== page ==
By Charlotte Glen
N.C. Cooperative Extension
RALEIGH — Potatoes are one of my favorite crops to grow in the spring garden. No matter what your age, nothing is more fun than digging potatoes from the soil – it’s like a tiny treasure hunt! And the taste of home grown potatoes is outstanding.
When and where
to plant potatoes
Potatoes planted in February will be ready to harvest in May and June. For best results, plant only certified seed potatoes, which can be purchased from garden centers this time of year.
Certified seed potatoes are small potatoes that have been grown under special conditions to ensure they are free of diseases and usually give better results than potatoes purchased from the grocery store.
Potatoes need to be planted in rich, well-drained soil. Wet soils often result in disease problems and crop failure. To yield well, potatoes require consistent moisture and prefer rich soils that have been well amended with organic matter such as rotted horse manure or compost, and have a soil pH of 5.5 to 6.0.
Learn how to have your soil pH tested: pender.ces.ncsu.edu/2013/08/how-soil-testing-can-help-you.
Potatoes grown in dry sandy soil and soils where the pH level is over 5.5 are more prone to potato scab, a bacterial disease that causes brown, corky scabs to form all over the potato skin.
How to plant seed potatoes
Potato varieties that do well in our area include Yukon Gold, a personal favorite with creamy, gold color flesh, Kennebec, and Red Pontiac, a red skin potato with white flesh and deep eyes.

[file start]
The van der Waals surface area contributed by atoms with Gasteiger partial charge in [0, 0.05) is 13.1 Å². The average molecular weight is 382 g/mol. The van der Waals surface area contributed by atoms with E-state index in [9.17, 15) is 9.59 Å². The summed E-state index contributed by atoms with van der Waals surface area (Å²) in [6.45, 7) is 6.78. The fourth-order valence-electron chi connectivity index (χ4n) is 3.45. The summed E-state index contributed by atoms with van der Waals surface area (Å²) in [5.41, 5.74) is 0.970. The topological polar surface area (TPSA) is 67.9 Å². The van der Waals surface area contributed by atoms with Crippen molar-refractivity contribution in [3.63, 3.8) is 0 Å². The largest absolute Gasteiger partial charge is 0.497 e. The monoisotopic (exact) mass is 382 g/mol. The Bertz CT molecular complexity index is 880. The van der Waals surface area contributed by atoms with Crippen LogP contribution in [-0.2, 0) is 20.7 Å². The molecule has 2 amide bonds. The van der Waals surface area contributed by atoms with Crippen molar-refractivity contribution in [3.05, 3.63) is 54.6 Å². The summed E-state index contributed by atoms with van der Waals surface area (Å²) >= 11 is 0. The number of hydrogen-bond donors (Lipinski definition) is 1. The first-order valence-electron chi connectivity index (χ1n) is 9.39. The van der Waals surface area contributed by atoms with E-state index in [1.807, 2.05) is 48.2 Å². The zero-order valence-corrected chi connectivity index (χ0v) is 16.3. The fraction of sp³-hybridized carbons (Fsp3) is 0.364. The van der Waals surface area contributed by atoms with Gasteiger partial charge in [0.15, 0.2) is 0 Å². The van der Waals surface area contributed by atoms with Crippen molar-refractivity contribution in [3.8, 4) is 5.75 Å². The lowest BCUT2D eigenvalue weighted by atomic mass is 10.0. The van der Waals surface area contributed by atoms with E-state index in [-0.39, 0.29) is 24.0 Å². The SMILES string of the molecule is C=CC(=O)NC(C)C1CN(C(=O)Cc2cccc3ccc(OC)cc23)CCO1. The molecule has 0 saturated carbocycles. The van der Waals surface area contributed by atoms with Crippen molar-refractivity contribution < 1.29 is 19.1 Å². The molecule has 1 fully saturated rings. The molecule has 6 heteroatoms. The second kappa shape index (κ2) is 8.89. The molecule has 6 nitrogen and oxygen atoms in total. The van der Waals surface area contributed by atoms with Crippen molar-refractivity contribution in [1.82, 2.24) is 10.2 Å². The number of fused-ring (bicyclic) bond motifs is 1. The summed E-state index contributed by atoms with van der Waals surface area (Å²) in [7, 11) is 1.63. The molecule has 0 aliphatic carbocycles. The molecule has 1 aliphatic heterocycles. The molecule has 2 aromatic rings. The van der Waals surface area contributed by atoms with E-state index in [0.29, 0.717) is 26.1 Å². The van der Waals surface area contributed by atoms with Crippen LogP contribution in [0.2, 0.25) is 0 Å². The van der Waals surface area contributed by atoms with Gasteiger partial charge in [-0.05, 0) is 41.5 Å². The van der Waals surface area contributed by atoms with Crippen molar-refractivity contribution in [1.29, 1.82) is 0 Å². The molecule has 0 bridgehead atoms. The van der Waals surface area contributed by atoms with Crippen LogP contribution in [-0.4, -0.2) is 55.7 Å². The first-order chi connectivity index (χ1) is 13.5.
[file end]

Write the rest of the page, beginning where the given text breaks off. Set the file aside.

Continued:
Cut seed potatoes into pieces that are each about the size of an egg and contain at least one sprout, known as an eye. Cut pieces can be planted immediately or pre-sprouted indoors for a few weeks by placing them in a warm, sunny location.
If your soil is too wet to plant in the next week or two, you can still get your potato crop started now by pre-sprouting seed potatoes.
To pre-sprout potatoes, spread the cut pieces in a single layer in a warm (60 to 65 degrees) brightly lit area, out of direct sunlight. Leave them there until stocky green shoots start to emerge from the eyes. This may take one to two weeks.
Pre-sprouting is not necessary, but is often done to reduce production time by a few weeks.
In the garden, plant seed pieces 6 inches deep and 10 inches apart in the row, with 3 feet between rows. Keep in mind 12 pounds of seed potatoes can plant around a 100-foot row, and yield over 200 pounds of spuds.
Once harvested, potatoes can be stored in a cool, dry, dark place such as a garage or shed, where they will keep for three to four months or more.
As potatoes grow, keep an eye out for their worst enemy, the Colorado potato beetle. Most years, adult beetles emerge in our area in late April and begin laying clusters of bright orange, football-shaped eggs on the back of potato leaves.
Learn more about identifying and controlling this devastating pest: pender.ces.ncsu.edu/2011/04/check-now-for-colorado-potato-beetles.
—Charlotte Glen is a Horticulture Agent with the N.C. Cooperative Extension, Pender County Center.